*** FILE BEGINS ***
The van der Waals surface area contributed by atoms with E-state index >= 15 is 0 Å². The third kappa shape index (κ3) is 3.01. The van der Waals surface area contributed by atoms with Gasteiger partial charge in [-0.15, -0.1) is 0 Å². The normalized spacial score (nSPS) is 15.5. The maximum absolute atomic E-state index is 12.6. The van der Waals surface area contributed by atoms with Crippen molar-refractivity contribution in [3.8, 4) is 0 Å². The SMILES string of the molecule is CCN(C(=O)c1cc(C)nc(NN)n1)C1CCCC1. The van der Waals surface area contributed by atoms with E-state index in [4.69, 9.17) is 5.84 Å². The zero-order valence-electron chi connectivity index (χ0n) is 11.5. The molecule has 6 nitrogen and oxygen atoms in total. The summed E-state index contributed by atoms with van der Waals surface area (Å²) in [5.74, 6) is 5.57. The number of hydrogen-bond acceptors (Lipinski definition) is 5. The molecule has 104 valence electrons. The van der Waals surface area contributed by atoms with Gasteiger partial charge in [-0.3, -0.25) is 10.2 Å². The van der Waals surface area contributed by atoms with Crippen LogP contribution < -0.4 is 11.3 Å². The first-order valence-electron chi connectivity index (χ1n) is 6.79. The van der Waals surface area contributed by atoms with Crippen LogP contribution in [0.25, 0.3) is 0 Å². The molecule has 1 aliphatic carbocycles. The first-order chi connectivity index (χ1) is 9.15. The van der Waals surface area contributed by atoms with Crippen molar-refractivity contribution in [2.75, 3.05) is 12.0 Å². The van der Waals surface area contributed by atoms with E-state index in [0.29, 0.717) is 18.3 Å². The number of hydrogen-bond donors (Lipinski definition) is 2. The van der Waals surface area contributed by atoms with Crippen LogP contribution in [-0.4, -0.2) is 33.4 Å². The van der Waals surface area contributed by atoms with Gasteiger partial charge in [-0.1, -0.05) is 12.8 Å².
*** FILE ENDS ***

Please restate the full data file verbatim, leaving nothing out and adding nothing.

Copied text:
The van der Waals surface area contributed by atoms with E-state index >= 15 is 0 Å². The third kappa shape index (κ3) is 3.01. The van der Waals surface area contributed by atoms with Gasteiger partial charge in [-0.15, -0.1) is 0 Å². The normalized spacial score (nSPS) is 15.5. The maximum absolute atomic E-state index is 12.6. The van der Waals surface area contributed by atoms with Crippen molar-refractivity contribution in [3.8, 4) is 0 Å². The SMILES string of the molecule is CCN(C(=O)c1cc(C)nc(NN)n1)C1CCCC1. The van der Waals surface area contributed by atoms with E-state index in [4.69, 9.17) is 5.84 Å². The zero-order valence-electron chi connectivity index (χ0n) is 11.5. The molecule has 6 nitrogen and oxygen atoms in total. The summed E-state index contributed by atoms with van der Waals surface area (Å²) in [5.74, 6) is 5.57. The number of hydrogen-bond acceptors (Lipinski definition) is 5. The molecule has 104 valence electrons. The van der Waals surface area contributed by atoms with Gasteiger partial charge in [-0.3, -0.25) is 10.2 Å². The van der Waals surface area contributed by atoms with Crippen LogP contribution < -0.4 is 11.3 Å². The first-order valence-electron chi connectivity index (χ1n) is 6.79. The van der Waals surface area contributed by atoms with Crippen LogP contribution in [0.25, 0.3) is 0 Å². The molecule has 1 aliphatic carbocycles. The first-order chi connectivity index (χ1) is 9.15. The van der Waals surface area contributed by atoms with Crippen molar-refractivity contribution in [2.75, 3.05) is 12.0 Å². The van der Waals surface area contributed by atoms with E-state index in [0.29, 0.717) is 18.3 Å². The number of hydrogen-bond donors (Lipinski definition) is 2. The van der Waals surface area contributed by atoms with Crippen LogP contribution in [-0.4, -0.2) is 33.4 Å². The van der Waals surface area contributed by atoms with Gasteiger partial charge in [-0.1, -0.05) is 12.8 Å².